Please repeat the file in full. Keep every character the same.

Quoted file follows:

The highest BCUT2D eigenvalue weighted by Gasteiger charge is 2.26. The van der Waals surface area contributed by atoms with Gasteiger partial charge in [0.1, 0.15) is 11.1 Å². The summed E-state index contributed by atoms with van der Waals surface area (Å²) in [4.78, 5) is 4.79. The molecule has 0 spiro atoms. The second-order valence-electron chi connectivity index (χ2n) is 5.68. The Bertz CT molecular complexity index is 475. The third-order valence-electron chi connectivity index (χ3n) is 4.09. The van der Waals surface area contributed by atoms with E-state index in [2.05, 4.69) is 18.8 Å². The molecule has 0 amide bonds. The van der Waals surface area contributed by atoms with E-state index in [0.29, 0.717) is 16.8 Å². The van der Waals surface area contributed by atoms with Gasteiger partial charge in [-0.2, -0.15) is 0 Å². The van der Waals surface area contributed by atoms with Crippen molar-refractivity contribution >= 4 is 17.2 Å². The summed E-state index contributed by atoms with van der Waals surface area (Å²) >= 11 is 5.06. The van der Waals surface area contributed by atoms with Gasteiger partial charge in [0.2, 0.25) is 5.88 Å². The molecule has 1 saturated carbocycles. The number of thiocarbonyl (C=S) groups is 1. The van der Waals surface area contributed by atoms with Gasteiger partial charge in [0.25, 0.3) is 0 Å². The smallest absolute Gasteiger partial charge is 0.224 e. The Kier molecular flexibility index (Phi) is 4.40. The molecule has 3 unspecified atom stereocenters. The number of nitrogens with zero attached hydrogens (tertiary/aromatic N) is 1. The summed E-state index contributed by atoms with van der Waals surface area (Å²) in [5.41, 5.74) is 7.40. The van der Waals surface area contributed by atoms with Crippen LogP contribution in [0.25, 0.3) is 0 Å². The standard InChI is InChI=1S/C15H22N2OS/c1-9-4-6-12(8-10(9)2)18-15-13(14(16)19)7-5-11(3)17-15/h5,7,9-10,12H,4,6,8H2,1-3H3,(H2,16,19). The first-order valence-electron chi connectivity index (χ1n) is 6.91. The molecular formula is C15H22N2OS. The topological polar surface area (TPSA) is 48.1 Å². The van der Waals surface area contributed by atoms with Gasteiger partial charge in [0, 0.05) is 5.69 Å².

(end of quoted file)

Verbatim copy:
The highest BCUT2D eigenvalue weighted by Gasteiger charge is 2.26. The van der Waals surface area contributed by atoms with Gasteiger partial charge in [0.1, 0.15) is 11.1 Å². The summed E-state index contributed by atoms with van der Waals surface area (Å²) in [4.78, 5) is 4.79. The molecule has 0 spiro atoms. The second-order valence-electron chi connectivity index (χ2n) is 5.68. The Bertz CT molecular complexity index is 475. The third-order valence-electron chi connectivity index (χ3n) is 4.09. The van der Waals surface area contributed by atoms with E-state index in [2.05, 4.69) is 18.8 Å². The molecule has 0 amide bonds. The van der Waals surface area contributed by atoms with E-state index in [0.29, 0.717) is 16.8 Å². The van der Waals surface area contributed by atoms with Gasteiger partial charge in [-0.2, -0.15) is 0 Å². The van der Waals surface area contributed by atoms with Crippen molar-refractivity contribution >= 4 is 17.2 Å². The summed E-state index contributed by atoms with van der Waals surface area (Å²) >= 11 is 5.06. The van der Waals surface area contributed by atoms with Gasteiger partial charge in [0.2, 0.25) is 5.88 Å². The molecule has 1 saturated carbocycles. The number of thiocarbonyl (C=S) groups is 1. The van der Waals surface area contributed by atoms with Gasteiger partial charge in [0.25, 0.3) is 0 Å². The smallest absolute Gasteiger partial charge is 0.224 e. The Kier molecular flexibility index (Phi) is 4.40. The molecule has 3 unspecified atom stereocenters. The number of nitrogens with zero attached hydrogens (tertiary/aromatic N) is 1. The summed E-state index contributed by atoms with van der Waals surface area (Å²) in [5.41, 5.74) is 7.40. The van der Waals surface area contributed by atoms with Crippen LogP contribution in [0.25, 0.3) is 0 Å². The standard InChI is InChI=1S/C15H22N2OS/c1-9-4-6-12(8-10(9)2)18-15-13(14(16)19)7-5-11(3)17-15/h5,7,9-10,12H,4,6,8H2,1-3H3,(H2,16,19). The first-order valence-electron chi connectivity index (χ1n) is 6.91. The molecular formula is C15H22N2OS. The topological polar surface area (TPSA) is 48.1 Å². The van der Waals surface area contributed by atoms with Gasteiger partial charge in [0, 0.05) is 5.69 Å².